urban planning

Gowanus Canal Is Getting a ‘Sponge Park’ to Make It Slightly Less Toxic

A rendering of Sponge Park, from DLANDstudio. Photo: Dlandstudio

Brooklyn’s favorite Superfund site, the Gowanus Canal, is getting a park where the waterway meets Second Street. Though it seems questionable that anyone would willingly visit a park near a toxic sewage stream, the 2,100-square-foot tract has a higher purpose: Known as Sponge Park, it will help soak up and block polluted runoff from flowing into the canal. A New York Times report on Sponge Park says it should open this spring and will incorporate absorbent plants and layers of sand and soil to retain water. The very ecologically friendly park — the brainchild of DLANDstudio — is designed to withstand most storms and flooding and should keep out everything from dog poop to litter.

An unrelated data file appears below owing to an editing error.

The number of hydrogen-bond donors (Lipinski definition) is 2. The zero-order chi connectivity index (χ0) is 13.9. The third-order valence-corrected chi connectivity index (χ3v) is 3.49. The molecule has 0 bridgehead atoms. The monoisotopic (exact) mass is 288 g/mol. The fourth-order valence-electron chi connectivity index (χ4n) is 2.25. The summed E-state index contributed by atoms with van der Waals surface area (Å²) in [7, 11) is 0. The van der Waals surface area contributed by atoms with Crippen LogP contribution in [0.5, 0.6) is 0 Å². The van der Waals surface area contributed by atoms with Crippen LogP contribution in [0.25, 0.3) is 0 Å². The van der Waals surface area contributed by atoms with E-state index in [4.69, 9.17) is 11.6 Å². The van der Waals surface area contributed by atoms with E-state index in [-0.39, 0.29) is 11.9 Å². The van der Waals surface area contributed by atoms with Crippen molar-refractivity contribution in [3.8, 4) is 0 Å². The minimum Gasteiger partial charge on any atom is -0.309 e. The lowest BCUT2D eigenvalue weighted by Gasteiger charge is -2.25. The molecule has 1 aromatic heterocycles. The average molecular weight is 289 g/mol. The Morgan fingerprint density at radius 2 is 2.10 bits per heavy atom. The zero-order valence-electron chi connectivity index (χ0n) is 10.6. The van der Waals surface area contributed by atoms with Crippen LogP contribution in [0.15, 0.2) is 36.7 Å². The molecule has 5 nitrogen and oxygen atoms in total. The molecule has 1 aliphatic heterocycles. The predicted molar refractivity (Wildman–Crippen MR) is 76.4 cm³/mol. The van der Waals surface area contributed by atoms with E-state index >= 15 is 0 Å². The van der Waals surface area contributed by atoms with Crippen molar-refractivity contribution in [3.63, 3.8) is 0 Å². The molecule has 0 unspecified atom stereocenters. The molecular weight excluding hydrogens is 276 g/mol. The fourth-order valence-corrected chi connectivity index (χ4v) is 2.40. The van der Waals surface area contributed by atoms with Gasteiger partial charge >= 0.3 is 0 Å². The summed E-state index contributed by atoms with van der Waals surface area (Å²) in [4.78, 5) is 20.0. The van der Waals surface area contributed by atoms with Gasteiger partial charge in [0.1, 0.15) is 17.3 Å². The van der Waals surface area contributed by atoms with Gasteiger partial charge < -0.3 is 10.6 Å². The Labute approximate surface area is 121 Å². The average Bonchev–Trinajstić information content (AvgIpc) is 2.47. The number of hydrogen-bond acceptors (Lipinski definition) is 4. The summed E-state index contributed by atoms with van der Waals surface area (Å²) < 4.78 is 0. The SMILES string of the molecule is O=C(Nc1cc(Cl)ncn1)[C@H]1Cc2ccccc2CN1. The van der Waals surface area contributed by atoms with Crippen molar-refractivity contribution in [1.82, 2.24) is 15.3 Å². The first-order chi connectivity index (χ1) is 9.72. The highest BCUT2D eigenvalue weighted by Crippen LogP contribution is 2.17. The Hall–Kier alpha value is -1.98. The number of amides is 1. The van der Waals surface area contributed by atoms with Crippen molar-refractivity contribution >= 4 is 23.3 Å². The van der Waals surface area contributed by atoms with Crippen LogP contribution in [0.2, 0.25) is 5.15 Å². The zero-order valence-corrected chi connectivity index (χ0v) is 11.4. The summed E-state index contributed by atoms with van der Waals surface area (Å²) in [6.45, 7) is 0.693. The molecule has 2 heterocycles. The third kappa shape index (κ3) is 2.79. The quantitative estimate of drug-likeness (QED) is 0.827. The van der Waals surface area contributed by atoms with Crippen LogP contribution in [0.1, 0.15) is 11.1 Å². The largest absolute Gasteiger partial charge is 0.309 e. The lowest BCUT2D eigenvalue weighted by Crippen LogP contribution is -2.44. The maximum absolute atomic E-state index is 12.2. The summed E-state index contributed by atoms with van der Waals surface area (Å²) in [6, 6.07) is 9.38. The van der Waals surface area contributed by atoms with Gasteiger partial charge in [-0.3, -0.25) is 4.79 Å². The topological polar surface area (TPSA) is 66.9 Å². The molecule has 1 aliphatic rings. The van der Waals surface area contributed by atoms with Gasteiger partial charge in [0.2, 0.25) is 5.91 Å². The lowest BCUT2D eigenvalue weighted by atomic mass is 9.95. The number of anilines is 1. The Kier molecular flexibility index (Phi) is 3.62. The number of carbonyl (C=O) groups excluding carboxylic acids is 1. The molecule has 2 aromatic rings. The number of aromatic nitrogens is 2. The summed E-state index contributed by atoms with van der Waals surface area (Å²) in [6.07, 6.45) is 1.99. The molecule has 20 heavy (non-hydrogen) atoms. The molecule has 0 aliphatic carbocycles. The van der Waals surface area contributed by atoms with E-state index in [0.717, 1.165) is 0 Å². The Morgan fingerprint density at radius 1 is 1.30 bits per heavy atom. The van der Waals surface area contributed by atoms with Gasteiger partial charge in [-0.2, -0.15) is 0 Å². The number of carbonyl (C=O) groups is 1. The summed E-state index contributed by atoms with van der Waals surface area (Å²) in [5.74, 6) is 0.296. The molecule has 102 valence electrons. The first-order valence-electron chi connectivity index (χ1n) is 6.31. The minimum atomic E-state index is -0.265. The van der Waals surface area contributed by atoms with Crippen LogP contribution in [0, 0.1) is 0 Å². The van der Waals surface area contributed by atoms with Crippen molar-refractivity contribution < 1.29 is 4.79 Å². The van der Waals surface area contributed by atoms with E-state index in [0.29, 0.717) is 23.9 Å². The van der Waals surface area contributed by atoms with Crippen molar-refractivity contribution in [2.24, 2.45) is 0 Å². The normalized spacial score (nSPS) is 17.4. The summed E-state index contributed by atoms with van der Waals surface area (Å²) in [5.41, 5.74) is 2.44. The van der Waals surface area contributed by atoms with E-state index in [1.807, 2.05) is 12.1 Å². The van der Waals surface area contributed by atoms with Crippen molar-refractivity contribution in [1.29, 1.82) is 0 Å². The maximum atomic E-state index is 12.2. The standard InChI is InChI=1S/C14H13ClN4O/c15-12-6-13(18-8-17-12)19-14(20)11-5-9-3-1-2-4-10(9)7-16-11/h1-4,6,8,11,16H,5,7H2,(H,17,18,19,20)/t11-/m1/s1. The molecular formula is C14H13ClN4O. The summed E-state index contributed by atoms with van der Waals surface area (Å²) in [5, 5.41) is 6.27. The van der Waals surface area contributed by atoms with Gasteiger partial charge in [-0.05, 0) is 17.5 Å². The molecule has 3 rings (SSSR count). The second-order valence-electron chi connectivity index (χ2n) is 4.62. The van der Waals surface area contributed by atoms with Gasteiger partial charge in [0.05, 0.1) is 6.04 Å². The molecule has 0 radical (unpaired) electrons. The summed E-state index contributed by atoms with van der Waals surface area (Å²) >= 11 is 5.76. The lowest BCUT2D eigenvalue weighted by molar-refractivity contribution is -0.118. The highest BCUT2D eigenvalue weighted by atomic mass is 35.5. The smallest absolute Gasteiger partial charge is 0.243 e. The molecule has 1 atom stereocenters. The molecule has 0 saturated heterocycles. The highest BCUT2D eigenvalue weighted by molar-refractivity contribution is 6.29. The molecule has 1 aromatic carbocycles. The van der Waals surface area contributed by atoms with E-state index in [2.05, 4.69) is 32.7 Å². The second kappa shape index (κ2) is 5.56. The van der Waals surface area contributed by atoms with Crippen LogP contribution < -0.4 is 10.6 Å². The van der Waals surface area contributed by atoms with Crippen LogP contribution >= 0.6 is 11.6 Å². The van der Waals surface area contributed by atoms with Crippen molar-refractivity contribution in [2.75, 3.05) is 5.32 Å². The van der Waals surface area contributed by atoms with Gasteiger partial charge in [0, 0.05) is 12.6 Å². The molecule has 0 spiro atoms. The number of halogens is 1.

Another rendering of Sponge Park, from DLANDstudio. Photo: Dlandstudio

Sponge Park won’t do much to reverse the Gowanus’s present contamination, but it will keep it from getting worse by at least blocking new garbage and toxins from seeping into the waterway and joining the STDs, pesticides, and flesh-eating bacteria already floating around. According to the Times, this project is part of the city’s $2.4 billion plan — started during the Bloomberg administration — to use public and private money to find green ways to stop sewage from polluting the rivers and other bodies of water around New York. We know this guy, at least, is probably excited about it.

Gowanus ‘Sponge Park’ Will Block Pollutants